Over-Giving Breeds Resentment

Working late…after everyone else has gone home?

Putting in extra time for your nonprofit employer…even when you aren’t being paid?

Undercharging customers for your work?

“They need my help,” you say.

But what you are really thinking is, “I’ll be the hero by giving more of my time and talent than everyone else. And they will love me for it.”

Here’s the honest-to-God truth: They won’t love you for it.

Oh, in the beginning, you may be treated like the indispensable employee, consultant or whatever your role. Appreciation will roll off the boss’s tongue like sweet, sweet honey, filling you with warmth and enthusiasm. Your sacrifices and hard work are justified.

“See, I told you they love me,” you’ll think smugly.

And so you ignore signs that your personal relationships are struggling, that your family is resentful of your job, and that your body is beginning to collapse under the stress of overwork. You ignore all these indicators because the boss has come to depend on you. You are indispensable.

Your workload grows though your paycheck remains the same, yet there are fewer and fewer accolades drifting your way.

Resentment takes root in your body.  Just a little at first…as you watch coworkers leave the office at a reasonable hour to enjoy fun activities like yoga classes, drinks at the brewery, or bike rides in the woods. The feeling of being underappreciated swells.

You complain because the boss is to blame for all your challenges. You complain because you aren’t being paid enough to work as much as you do. You complain because you are stressed to the max and can’t sleep.

Eventually, the pocket of resentment in your body becomes undeniable. It bubbles out in inappropriate ways: road rage, endless conversations with friends about the injustices you’re suffering, and the desire to punish coworkers who didn’t jump on board with your workaholic mentality and are instead out enjoying their lives.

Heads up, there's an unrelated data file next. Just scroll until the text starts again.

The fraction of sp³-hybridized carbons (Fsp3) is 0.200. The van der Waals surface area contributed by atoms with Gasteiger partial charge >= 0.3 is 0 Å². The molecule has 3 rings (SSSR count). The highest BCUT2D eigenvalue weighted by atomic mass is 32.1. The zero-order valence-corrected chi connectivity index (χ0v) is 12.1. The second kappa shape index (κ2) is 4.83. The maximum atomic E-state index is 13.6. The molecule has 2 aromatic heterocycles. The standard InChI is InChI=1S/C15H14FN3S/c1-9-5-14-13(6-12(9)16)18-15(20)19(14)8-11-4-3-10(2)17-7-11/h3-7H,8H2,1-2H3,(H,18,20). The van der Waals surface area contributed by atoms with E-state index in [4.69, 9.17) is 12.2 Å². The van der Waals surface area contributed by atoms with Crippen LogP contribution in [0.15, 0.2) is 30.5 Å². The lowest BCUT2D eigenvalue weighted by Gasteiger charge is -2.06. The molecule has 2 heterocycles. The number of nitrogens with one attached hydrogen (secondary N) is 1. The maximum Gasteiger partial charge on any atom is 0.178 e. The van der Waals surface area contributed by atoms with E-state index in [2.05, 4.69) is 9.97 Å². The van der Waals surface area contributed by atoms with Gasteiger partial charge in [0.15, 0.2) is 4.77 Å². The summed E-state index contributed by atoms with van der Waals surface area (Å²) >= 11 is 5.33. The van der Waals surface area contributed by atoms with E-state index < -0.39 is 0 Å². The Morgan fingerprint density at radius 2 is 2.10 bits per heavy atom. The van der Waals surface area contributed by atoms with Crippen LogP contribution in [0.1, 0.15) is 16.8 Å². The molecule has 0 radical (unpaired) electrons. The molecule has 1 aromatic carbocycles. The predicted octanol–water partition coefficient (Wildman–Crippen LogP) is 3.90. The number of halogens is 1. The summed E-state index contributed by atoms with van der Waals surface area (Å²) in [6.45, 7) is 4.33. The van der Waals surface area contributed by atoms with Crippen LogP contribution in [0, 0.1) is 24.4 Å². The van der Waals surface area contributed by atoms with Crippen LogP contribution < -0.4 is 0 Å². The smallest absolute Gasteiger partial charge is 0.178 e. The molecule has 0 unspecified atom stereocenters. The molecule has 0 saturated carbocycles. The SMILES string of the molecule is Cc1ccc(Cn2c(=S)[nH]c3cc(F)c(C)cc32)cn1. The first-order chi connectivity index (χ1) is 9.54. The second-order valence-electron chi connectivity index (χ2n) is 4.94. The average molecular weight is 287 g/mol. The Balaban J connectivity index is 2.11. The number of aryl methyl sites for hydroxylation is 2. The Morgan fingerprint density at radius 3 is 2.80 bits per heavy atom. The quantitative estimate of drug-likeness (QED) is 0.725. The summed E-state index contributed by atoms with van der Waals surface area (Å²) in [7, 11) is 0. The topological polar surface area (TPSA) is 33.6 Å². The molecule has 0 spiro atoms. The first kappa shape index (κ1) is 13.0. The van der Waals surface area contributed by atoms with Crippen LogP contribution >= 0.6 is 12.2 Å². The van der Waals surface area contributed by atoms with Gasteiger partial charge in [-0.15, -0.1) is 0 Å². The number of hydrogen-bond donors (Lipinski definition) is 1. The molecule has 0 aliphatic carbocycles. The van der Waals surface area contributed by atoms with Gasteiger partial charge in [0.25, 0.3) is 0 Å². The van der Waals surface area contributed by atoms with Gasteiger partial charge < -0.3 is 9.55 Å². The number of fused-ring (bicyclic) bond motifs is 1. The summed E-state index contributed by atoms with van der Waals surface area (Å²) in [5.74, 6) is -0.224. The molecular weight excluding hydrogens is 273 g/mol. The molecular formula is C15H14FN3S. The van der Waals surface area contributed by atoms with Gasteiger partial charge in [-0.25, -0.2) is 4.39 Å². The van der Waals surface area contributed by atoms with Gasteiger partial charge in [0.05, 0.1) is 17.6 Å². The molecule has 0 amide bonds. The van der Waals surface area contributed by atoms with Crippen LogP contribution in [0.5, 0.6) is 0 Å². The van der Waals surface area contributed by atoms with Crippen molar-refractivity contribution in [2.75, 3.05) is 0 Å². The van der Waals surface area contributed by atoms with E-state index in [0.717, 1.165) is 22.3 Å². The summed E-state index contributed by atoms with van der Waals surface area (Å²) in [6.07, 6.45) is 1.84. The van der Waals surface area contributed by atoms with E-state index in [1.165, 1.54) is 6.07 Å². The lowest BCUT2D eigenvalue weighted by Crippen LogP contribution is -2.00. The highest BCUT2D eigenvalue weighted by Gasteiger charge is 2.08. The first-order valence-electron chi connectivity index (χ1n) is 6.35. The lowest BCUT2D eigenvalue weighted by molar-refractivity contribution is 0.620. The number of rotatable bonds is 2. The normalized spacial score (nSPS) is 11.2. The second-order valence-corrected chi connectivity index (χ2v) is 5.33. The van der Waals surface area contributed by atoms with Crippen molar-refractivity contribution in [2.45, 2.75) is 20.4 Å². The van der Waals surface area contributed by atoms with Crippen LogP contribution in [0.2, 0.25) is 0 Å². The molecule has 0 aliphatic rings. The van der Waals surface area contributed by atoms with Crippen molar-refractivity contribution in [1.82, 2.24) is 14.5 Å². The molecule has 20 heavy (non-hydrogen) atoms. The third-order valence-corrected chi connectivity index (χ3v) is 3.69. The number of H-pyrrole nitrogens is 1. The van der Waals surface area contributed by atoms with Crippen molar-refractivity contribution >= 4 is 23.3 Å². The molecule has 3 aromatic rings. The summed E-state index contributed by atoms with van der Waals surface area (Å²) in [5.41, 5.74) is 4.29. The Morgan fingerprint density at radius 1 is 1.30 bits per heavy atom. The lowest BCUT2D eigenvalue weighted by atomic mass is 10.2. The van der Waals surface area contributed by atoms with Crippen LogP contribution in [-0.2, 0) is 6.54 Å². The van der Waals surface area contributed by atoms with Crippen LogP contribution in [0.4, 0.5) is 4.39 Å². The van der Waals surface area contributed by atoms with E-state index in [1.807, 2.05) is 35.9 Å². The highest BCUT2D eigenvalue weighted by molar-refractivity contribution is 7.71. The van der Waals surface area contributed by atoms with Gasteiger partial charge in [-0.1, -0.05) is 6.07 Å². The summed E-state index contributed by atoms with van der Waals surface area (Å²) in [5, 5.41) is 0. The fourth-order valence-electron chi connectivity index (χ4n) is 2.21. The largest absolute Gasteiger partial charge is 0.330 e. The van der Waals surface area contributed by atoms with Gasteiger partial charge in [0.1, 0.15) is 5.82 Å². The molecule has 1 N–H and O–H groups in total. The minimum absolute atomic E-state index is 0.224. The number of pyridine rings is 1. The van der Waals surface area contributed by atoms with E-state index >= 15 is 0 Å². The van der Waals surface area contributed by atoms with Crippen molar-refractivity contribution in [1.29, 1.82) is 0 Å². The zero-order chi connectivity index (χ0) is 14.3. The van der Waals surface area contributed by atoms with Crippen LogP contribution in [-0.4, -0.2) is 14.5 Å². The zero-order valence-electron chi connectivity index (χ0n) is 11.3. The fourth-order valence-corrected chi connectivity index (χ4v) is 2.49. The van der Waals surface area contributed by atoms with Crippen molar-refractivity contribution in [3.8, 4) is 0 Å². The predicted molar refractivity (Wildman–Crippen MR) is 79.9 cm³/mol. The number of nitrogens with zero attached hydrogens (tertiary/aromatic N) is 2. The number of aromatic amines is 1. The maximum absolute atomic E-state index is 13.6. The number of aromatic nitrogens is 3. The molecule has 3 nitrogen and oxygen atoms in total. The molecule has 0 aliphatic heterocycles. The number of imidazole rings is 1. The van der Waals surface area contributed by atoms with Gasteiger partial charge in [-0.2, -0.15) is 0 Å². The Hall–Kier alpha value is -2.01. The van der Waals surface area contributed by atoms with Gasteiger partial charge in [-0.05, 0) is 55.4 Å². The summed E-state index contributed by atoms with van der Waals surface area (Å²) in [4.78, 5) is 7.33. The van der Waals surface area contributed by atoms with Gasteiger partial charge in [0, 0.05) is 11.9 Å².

Ah, my dear Martyr.

Time to lay down that cross. The love you receive for over-giving is superficial and fleeting. Because when you give too much money, time, or effort, you’ll become resentful. And here’s the real kicker: those you “over-give” to will resent you in return.

If you’re over-giving in a personal relationship, such as taking too much financial responsibility for a spouse or partner, you’ll burn out. And it won’t be pretty.

Interrupt the cycle now.

Conduct a Martyr archetype assessment (preferably with humor).

Write down every way you give too much in the hopes that you’ll be loved in return for over-giving.

Then choose two or three of your over-giving behaviors, and write down the opposite of that behavior.

Check out the following example.

Martyr behavior: Work extra hours for my employer (without pay).

Opposite behavior (the Warrior approach): Acknowledge my worth and realize that my over-giving doesn’t serve me.

Write down steps to change behavior, then implement:

Talk with your boss about the number of unpaid hours you work to manage your responsibilities and,

  • Request an adjustment to workload or additional salary, whichever you desire.
  • Use your newfound free time to rest, relax, and enjoy life. Or, if you negotiated for additional paid hours, be sure to use some of your funds for self-care, such as a monthly massage. I suggest this because Martyrs have a strong tendency to ignore their needs until they are literally bedridden.

Know this: Warriors are much more highly regarded than Martyrs. Who would you rather be?

Take care of yourself…it’s okay. You’ll love you for it.


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